2008 2008 Eighth International Conference on Web Engineering  
Automatic web service composition (WSC) is a key component of flexible SOAs. We address WSC at the profile/capability level, where preconditions and effects of services are described in an ontology. In its most expressive formulation, WSC has two sources of complexity: (A) a combinatorial explosion of the services composition space, and (B) worst-case exponential reasoning is needed to determine whether the underlying ontology implies that a particular composition is a solution. Any WSC
more » ... gy must hence choose a trade-off between scalability and expressivity. We devise new methods for finding better trade-offs. We address (A) by techniques for the automatic generation of heuristic functions. We address (B) by approximate reasoning techniques for the fully expressive case, and by identifying a sub-class where the required reasoning is tractable. We show empirically that our approach scales gracefully to large pools of pre-discovered services, in several test cases.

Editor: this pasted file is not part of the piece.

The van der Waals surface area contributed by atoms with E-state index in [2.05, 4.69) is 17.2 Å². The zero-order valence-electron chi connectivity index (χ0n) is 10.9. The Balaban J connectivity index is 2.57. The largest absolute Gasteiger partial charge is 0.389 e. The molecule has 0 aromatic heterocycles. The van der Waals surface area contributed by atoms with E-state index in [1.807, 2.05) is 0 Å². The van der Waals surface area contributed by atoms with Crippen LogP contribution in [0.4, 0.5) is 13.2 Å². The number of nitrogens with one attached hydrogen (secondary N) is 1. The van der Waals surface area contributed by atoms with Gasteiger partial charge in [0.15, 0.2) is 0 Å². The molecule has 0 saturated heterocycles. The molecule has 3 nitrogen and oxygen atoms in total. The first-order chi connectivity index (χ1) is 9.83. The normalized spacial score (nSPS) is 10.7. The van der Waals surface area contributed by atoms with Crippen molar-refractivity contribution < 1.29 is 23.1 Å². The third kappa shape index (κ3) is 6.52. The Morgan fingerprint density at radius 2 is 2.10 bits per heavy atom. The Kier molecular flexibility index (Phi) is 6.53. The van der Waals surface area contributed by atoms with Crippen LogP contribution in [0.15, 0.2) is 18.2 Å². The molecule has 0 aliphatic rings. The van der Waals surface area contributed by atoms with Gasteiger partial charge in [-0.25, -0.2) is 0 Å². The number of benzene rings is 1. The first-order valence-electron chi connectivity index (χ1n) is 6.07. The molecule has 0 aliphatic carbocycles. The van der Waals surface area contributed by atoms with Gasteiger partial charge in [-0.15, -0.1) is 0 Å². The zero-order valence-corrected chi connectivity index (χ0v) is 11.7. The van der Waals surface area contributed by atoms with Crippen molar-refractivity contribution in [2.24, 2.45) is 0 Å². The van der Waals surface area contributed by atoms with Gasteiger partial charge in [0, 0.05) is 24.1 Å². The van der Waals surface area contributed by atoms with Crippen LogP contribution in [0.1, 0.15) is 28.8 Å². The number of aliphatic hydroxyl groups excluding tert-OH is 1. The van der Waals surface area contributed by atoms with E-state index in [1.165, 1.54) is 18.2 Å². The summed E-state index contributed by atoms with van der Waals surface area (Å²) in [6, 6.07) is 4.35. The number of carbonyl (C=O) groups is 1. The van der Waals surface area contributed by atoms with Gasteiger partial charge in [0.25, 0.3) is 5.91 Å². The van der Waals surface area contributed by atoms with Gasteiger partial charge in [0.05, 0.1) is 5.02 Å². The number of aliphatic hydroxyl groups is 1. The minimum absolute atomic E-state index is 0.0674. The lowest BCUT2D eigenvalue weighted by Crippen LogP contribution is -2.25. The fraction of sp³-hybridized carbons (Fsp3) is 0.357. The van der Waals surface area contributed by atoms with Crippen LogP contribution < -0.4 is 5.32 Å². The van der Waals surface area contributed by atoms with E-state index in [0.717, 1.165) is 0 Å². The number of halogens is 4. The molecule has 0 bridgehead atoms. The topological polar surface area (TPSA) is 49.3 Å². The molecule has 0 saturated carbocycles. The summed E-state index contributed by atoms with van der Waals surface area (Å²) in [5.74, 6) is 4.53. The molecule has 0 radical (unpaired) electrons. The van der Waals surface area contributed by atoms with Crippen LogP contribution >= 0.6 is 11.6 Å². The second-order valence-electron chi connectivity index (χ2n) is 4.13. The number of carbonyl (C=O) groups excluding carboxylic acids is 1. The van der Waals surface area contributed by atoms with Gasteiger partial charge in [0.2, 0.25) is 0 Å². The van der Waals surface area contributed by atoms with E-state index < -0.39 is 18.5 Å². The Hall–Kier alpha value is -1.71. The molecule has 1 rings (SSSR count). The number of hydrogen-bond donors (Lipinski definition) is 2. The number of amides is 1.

doi:10.1109/icwe.2008.8 dblp:conf/icwe/HoffmannWSKA08 fatcat:mvt6ejgrubc3lnwryw35hovndi

A Semantically Enabled Service Oriented Architecture [chapter]

Darko Anicic, Michael Brodie, Jos de Bruijn, Dieter Fensel, Thomas Haselwanter, Martin Hepp, Stijn Heymans, Jörg Hoffmann, Mick Kerrigan, Jacek Kopecky, Reto Krummenacher, Holger Lausen (+4 others)
2007 Lecture Notes in Computer Science  
Choreography (chair: James Scicluna) The Choreography part of SESA is meant to provide a process language which should allow for formal specifications of interactions and processes between the service  ... 
doi:10.1007/978-3-540-77028-2_22 fatcat:tueiwlavszd2pbw6ifda4yre4e

Extracellular Vesicles Isolated from the Brains of rTg4510 Mice Seed Tau Protein Aggregation in a Threshold-dependent Manner

Juan Carlos Polanco, Benjamin James Scicluna, Andrew Francis Hill, Jürgen Götz
2016 Journal of Biological Chemistry  
The microtubule-associated protein tau has a critical role in Alzheimer disease and related tauopathies. There is accumulating evidence that tau aggregates spread and replicate in a prionlike manner, with the uptake of pathological tau seeds causing misfolding and aggregation of monomeric tau in recipient cells. Here we focused on small extracellular vesicles enriched for exosomes that were isolated from the brains of tau transgenic rTg4510 and control mice. We found that these extracellular